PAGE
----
To choose an air cleaner that will work for your needs, Kevin Clare, a sales engineer at Coward Environmental, suggests,
“First, find a unit that indicates that it filters particles in the 0.1-1 um range is a MERV 13 or higher, or a HEPA unit. The unit should also have a high CADR for smoke. And lastly, ensure that the unit is the right size for the space it will be used in.”
In high-risk areas in healthcare facilities occupied by patients with COVID-19, supplementing existing systems with portable HEPA fans and filtration systems can enhance air cleaning.
Clare adds, “Make sure existing units are within their recommended service life and adequately sized. In addition, filter housing and racks should be inspected to ensure proper fit and lessen the airflow around (instead of through) the filter.
“Additionally, other technologies such as ionization should be considered to proactively deactivate pathogens in the occupied space.” Clare emphasizes, “Ionization has also demonstrated effectiveness in reducing airborne particulate matter in that critical 0.1-1 um range.”
Increasing Outside Air and Reconfiguring Airflow
In addition to updating air filtration, the introduction of outside air should be increased. Clare suggests, “Open outdoor air dampers beyond minimum settings to reduce the amount of air recirculation. This should not affect thermal comfort or humidity in mild weather, but may in cold, hot, or humid weather, possibly requiring consultation with an airflow professional.”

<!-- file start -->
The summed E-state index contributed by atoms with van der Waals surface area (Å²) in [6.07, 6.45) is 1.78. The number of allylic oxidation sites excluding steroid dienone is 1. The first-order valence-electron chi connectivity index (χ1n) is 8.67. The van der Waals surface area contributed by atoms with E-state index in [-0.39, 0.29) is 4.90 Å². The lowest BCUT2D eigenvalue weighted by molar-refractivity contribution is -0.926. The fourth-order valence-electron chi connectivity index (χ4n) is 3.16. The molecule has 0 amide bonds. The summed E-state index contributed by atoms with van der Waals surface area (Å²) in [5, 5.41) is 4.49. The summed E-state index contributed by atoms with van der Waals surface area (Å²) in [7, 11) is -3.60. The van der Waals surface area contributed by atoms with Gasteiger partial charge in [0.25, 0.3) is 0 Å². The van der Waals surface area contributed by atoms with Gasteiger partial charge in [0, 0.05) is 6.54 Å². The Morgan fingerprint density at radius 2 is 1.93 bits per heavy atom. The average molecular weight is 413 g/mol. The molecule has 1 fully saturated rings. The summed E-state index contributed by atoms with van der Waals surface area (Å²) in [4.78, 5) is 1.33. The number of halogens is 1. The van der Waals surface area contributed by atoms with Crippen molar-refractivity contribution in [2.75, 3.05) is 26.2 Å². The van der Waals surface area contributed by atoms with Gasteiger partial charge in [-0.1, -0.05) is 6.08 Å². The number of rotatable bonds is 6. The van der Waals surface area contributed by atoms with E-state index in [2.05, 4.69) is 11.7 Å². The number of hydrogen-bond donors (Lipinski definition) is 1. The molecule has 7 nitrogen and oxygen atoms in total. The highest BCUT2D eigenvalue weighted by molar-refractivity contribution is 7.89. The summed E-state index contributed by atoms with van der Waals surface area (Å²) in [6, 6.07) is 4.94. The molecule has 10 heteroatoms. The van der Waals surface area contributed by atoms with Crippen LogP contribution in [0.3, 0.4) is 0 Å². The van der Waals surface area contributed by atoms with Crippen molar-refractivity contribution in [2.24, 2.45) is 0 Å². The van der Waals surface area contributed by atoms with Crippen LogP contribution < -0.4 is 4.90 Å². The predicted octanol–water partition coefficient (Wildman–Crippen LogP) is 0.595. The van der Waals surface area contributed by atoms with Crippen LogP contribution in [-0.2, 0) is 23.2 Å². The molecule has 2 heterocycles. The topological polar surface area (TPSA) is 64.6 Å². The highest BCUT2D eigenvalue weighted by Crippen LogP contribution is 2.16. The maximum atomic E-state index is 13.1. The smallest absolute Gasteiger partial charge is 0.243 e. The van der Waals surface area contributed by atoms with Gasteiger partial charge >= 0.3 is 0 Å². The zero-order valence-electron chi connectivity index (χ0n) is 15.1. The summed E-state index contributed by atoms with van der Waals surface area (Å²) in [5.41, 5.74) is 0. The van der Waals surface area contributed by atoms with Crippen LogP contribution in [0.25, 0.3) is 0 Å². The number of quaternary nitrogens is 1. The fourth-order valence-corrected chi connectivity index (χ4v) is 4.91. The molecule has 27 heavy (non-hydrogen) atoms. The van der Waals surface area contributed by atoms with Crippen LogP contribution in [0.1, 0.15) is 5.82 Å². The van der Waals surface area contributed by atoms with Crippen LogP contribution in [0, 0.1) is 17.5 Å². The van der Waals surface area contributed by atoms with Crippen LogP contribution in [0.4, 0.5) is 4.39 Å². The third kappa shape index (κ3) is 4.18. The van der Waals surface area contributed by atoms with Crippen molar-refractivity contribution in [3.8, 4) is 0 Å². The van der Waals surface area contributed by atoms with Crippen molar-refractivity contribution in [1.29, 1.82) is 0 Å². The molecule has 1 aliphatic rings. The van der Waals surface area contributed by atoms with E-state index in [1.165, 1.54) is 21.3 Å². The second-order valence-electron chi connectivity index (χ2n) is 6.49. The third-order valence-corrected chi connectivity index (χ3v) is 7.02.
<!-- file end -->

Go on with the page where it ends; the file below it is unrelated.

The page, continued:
When weather conditions allow, outdoor airflow can be increased by simply opening windows and doors. Ensure that the occupants’ safety and health risks, such as asthma, are assessed before doing so. Fans can be utilized to increase the effectiveness of open windows by evaluating the configuration of a room. Fans should not be placed in a way that can cause infectious particles to flow directly from person to person. A window fan can draw air from indoors to outdoors without creating air currents inside the room. In larger facilities, gable fans and roof ventilators can be used to achieve this.
Clean-to-less-clean airflow can be configured by adjusting exhaust air grilles, the supply louvers, and damper settings. This airflow method is easier to accomplish when a ceiling grid system contains the supply and exhaust points.
To update ventilation systems, first, ensure that they are operating correctly and providing the right indoor air quality for the rate of occupancy. Clare notes, “Air handling units can be adjusted to increase the total airflow to occupied spaces, and any demand-controlled ventilation (DCV) controls that reduce air supply should be turned off. In addition, exhaust fans in restrooms and food service areas should be inspected to ensure they are fully functional and operating at full capacity when these spaces are occupied.”
The Layered Approach Reduces Likelihood of Transmission
Air handling and ventilation are critical elements in the fight to reduce the spread of COVID and other airborne diseases. Employing as many of these methods as possible will help healthcare, businesses, and public spaces to decrease the transmission of the airborne SARS-CoV-2 virus, keeping occupants as safe as possible.